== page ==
Spring will be greener than ever this year at Goodwill Columbus.
The 23 residents of the nonprofit's local headquarters on Edgehill Road south of Fifth Avenue will, for the second year, be planting a garden in what used to be a gravel pit. The Sprouting Goodwill Garden, funded through a grant of more than $3,200 from the city of Columbus at the Columbus Foundation, had its first growing season last year.
“The onsite residents have been wanting to do something like this for a very long time because they have a huge commitment to healthy eating,” says Goodwill Columbus Development Manager Leslie Turis, who wrote the grant.
The residents, who are all developmentally disabled, worked with volunteers from Grace Central Presbyterian Church to build garden beds and plant and tend the garden starting last May. Located on the grounds of Goodwill Columbus, the garden has two or three long beds and four or five smaller raised beds, as well as a vertical flower and herb garden.
“They were very excited,” Turis says of the residents. “They definitely liked working with the volunteers and being able to get out there and do something hands-on and see the results of their efforts.”
When the weather didn’t cooperate, the residents spent time indoors learning about gardening.
“They bought a kit and incubated insects that would be helpful to the garden,” Turis says. “The staff … really made the most of that experience for the residents.”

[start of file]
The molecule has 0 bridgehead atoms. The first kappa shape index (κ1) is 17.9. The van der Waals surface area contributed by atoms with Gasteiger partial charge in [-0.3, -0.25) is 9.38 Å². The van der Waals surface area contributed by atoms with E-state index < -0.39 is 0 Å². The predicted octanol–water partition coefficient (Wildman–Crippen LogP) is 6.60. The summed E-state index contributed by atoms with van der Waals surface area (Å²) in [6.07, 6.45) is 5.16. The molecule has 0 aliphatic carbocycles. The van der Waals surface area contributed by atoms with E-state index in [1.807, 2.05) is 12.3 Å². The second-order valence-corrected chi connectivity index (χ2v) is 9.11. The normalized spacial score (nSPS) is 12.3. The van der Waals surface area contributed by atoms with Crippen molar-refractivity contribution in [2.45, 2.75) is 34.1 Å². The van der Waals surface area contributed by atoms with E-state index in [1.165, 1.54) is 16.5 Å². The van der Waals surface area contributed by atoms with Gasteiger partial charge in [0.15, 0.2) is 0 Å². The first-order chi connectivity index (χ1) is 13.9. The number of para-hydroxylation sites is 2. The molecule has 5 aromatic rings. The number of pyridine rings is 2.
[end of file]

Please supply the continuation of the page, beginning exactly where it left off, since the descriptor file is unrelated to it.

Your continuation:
A wheelchair accessible ramp – plus the raised beds – makes the garden available to all residents, says Media Communications Manager Erica Charles. And the addition of a mural on the side of the building, in conjunction with the garden, has brightened up the area considerably.
“It’s kind of industrial over here still. We’re just doing whatever we can to make it more green and resident-centered,” Turis says.
Both Turis and Charles say the garden has been a success.
“It was really great. (Residents) were able to use a lot of the products from the garden to eat. They’d pick it, bring it up and wash it,” Charles says. Last year’s produce included strawberries and mint.
At the end of the growing season, residents composted what had to be removed and began preparing for the next year’s crop.
“It’s something they’re committed to doing every year,” Turis says. “We’re looking at extra space, or maybe containers,” for the coming year.
Planting will likely begin in April, Turis says.
“We’re really thankful for all the support from the city of Columbus and the volunteers,” she says.
Lisa Aurand is editor of Tri-Village Magazine. Feedback welcome at firstname.lastname@example.org.